Facebook bets on Real-Money Gaming in UK

The first real-money gambling application launched onto Facebook’s UK app store on August 7, 2012. Gamesys made social gaming history with the launch of its Bingo & Slots Friendzy app in what could be the first stage of revolutionising the online gaming industry.
Google lists Facebook with 900 million users, 920 billion page views per month and growing at an unprecedented pace. The Silicon Valley start-up that launched in 2004 has revolutionised social networking and enabled a gaming sector to materialise.
Until now, Facebook has not permitted any real-money wagering on the social network. Social casino games allow players to purchase virtual currency for quick progression in games and to rank above friends. Recent apps also allow players to win non-cash prizes like tickets and restaurant vouchers at casino resorts.
But following the social giant’s recent public listing, the gateway has opened for legal online gambling to increase revenue growth. Allowing the sector to emerge as a new avenue towards profit, looks less risky than its cloudy advertising business.
In a recent statement Facebook said, “Real-money gaming is a popular and well-regulated activity in the UK and we are allowing a partner to offer their games to adult users on the Facebook platform in a safe and controlled manner.”
The UK has one of the most “well-regulated” and “mature” online gaming frameworks and is the best jurisdiction to offer real-money gambling in a “safe and controlled manner”, according to Facebook. Only players in the UK over the age of 18 will be able to view the Facebook App or related adverts.
Facebook will use geo-location technology to determine whether a user is based in the UK by identifying the subject party’s IP address. Age-gating technology will be used to ensure under-18s and “vulnerable people” are also unable to access the app. This is important so operations are regulated under UK gambling legislation.
“Our Facebook application is not visible to under 18s and nor is any friend activity relating to the application,” remarked a Gamesys spokesperson, “Furthermore, users must pass stringent age and identity verification checks before being allowed to use the application.”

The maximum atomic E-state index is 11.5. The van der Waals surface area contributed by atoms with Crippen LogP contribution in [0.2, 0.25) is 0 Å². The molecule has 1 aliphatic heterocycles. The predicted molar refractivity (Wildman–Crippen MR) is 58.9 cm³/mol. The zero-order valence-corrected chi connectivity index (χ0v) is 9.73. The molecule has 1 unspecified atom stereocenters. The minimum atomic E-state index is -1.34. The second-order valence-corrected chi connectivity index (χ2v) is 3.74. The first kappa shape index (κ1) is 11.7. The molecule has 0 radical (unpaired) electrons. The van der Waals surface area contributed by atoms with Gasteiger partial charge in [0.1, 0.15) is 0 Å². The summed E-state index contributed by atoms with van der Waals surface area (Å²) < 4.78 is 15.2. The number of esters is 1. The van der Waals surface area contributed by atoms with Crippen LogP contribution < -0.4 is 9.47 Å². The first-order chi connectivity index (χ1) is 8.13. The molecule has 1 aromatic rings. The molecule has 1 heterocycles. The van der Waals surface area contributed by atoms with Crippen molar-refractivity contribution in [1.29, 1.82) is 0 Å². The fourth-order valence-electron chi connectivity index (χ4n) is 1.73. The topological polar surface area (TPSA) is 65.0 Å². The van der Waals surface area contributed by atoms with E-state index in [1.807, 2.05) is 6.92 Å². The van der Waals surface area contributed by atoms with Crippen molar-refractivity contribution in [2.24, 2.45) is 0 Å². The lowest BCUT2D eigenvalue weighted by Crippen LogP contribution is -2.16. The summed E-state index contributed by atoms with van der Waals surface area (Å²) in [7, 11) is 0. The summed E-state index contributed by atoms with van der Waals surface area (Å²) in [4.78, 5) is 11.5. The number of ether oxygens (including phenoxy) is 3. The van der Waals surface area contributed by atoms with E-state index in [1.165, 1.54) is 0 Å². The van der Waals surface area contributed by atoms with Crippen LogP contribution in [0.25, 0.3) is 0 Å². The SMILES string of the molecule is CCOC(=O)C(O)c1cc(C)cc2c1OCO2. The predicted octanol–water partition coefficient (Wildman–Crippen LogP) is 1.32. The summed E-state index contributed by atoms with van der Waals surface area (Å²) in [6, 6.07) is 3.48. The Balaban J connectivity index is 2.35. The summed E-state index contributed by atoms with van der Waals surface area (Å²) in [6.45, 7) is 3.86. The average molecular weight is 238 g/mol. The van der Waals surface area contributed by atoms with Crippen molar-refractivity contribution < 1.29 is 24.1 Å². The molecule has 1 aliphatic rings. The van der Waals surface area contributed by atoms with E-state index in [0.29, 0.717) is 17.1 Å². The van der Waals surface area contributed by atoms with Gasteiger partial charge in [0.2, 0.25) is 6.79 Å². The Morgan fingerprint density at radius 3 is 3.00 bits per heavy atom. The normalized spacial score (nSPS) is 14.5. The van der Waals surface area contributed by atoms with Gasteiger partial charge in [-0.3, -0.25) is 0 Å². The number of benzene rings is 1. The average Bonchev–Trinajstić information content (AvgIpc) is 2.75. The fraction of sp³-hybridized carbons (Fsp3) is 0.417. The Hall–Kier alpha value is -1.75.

Gaming apps are currently taxed by Facebook at 30 percent of their revenue from purchased virtual currency, but it has not yet been confirmed whether gambling applications will be subject to additional rates. However, this high percentage will keep away serious gamers, who wager at online casinos with better odds.
“Facebook is keeping 30 percent,” commented Larry Chiagouris, marketing professor at Pace University in New York, “Every gambler knows that while the house keeps a certain percentage of the winnings, it is rarely as high as 30 percent.”
With casino games now the most popular form of gaming on Facebook, Chiagouris predicts people who like the social element of games will flock to the new offerings. Once attracted to real-money gambling and after doing the calculations, players could quickly become tempted to opt for an online casino. Gaming within the Facebook environment is also often slower than traditional online casinos, allowing fewer bets to be placed in a given timeframe.
However, the online dominance of Facebook, volume of users and integration with mobile technology will allow a social gaming market to expand and new innovations to emerge. Developers will be attracted to the environment with social-orientated themes that can be quickly implemented with social casinos.
Linda Griffin, a spokeswoman for Facebook, said that there are no plans to offer gambling in any other countries at this stage and they have not been considering other partners other than Gamesys. The Bingo & Slots Friendzy app will be closely monitored to determine whether gambling and social will effectively merge for companies to shift resources into the new environment.
The next question is whether gambling or social gaming companies will be better positioned to capitalise on this, and if Facebook will become a major force in gaming. Zynga, the social network’s largest gaming partner, said it plans to introduce real-money gambling versions of its popular social casino games next year, sending its stock price to an all-time high.